Of course, I had to ask my most cinematic question: If they were going to mix things up and use their music to make a movie, exactly what kind of movie it would be? We should have known they would have the perfect answer. Sebastian said, “Definitely would have to have Tim Burton direct. It would have to have a little bit of the vampire-esque type thing. It could be a bit fictitious. We talked about documentary-style versions of our lives and about our pasts and presents, and which actors would portray our futures. No band could do that because we have documentation from when we were kids.” Who wouldn’t pay to watch home videos of a mini Palaye Royale playing music? It’s not unheard of for siblings to be tied together by blood and music, but this band does it differently. 

Photos by Jenn Noga

So, how did they come to be the unique powerhouses they are? Well, Sebastian got into it further, “We’ve definitely got influenced by the bands we’ve toured with. When we first got signed we were a rock band at heart. We went on tour with deathcore and heavy metal bands and just got eaten alive because we were walking around with makeup and velvet suits and scarves. That’s why our shows became so punk. Because you’re fighting for your life in front of those crowds. We had to find our footing. There was a lot of heavier stuff, and a lot of songs that were capturing who we are, but that wasn’t us collectively as Palaye Royale. Remington can go into that. Emerson gets into that angry side. But this next album is literally the embodiment of who we are as Palaye Royale and what makes us happy about Palaye Royale. The visual that comes with it is if Tim Burton directed a movie.” 

They moved past adversity to become exactly who they are meant to be as a band. Sebastian shared some of that saying, “The fans just hated us from the fucking beginning. People were throwing bottles at us and stuff. On our second tour, I was like ‘we gotta start fucking going at them.’ Then Emerson started throwing drums and stuff and that energy just stayed with us. Sometimes it’s the only release we have.” They’ve also been known to throw coffee as KERRANG reported in 2020 but they’ve refocused their wildness these days. He also happens to agree that you need to see them live. He says, “The songs are good and they keep getting better but once you see the show it doesn’t matter.”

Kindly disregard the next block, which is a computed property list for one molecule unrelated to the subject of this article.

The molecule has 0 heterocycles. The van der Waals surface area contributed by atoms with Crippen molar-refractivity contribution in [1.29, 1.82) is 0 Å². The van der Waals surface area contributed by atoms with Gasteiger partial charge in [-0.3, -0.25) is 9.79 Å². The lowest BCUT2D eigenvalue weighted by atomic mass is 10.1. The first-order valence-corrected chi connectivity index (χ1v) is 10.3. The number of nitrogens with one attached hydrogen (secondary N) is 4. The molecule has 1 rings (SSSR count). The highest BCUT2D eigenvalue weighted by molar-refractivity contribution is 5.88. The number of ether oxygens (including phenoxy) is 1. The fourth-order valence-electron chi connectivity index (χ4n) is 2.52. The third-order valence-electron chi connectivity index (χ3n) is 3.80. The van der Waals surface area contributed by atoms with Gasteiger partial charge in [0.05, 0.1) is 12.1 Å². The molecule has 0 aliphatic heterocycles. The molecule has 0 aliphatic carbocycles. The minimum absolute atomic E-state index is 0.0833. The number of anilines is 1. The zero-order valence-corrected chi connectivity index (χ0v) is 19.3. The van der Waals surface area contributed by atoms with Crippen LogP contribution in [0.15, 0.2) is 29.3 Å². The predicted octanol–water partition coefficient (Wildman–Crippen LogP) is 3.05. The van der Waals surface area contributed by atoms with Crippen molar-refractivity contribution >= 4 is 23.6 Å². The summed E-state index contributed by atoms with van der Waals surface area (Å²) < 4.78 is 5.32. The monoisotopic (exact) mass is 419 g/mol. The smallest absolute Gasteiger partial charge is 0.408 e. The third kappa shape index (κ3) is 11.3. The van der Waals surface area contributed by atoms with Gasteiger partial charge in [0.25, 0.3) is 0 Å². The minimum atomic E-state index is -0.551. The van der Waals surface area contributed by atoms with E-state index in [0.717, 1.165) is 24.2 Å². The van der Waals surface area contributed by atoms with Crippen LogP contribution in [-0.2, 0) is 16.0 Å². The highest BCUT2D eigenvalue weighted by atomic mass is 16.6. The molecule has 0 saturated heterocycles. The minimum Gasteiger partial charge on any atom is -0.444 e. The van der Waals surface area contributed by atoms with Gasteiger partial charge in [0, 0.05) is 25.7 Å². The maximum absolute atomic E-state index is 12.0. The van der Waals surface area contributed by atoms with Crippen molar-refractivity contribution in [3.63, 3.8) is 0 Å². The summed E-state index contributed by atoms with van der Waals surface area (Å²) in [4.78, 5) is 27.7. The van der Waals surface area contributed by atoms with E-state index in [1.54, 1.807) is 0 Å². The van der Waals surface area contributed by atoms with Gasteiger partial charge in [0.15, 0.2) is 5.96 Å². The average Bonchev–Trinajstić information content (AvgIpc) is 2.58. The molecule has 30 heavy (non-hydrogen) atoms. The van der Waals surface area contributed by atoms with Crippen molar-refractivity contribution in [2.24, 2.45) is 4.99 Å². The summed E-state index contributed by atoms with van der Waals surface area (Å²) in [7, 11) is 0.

Photos by Jenn Noga

Palaye Royale’s growth has taken off recently. Reflecting more on goals, Sebastion said, “I would love to headline Glastonbury. I think Reading and Leeds [festival] is more obtainable. Which is a weird thing to even say. Three years ago it was like, there’s no fucking way. Oh shit, we’re doing over 25,000 people over three shows. If we keep on going we could do Readings Leeds.” 

Something we love about this band is that they are who they are. Sebastian mentions, “Every one of our fans knows everything. Either you fucking hate the band or you’re obsessed with the band. Now we’re getting the middle person too.” He went on to say, “We would just throw a camera up and throw it on YouTube. That’s who we are and we aren’t hiding anything.” 

“That’s why our shows became so punk. Because you’re fighting for your life in front of those crowds. We had to find our footing.”

At the end of our interview, we had to know if Sebastian has any relationship advice, since their music goes into some crazy heartbreak. He said, “Relationships are a mutual thing. You have your needs but people are too stubborn about what you want. You can compromise. Perfect does not exist. Understand it doesn’t exist but know your worth. It’s not just about you. People forget that you can just meet someone in real life at the grocery store.” (Fun fact: I went on to meet my person in real life just 36 hours later. Thanks, Sebastian?) 

Palaye Royale is kicking off the UK/EU leg of their tour on January 20th for Fever Dream. Even if you have never heard a single song of theirs in your life, it’s time to experience it. We promise it will be the best fever dream you’ve ever had.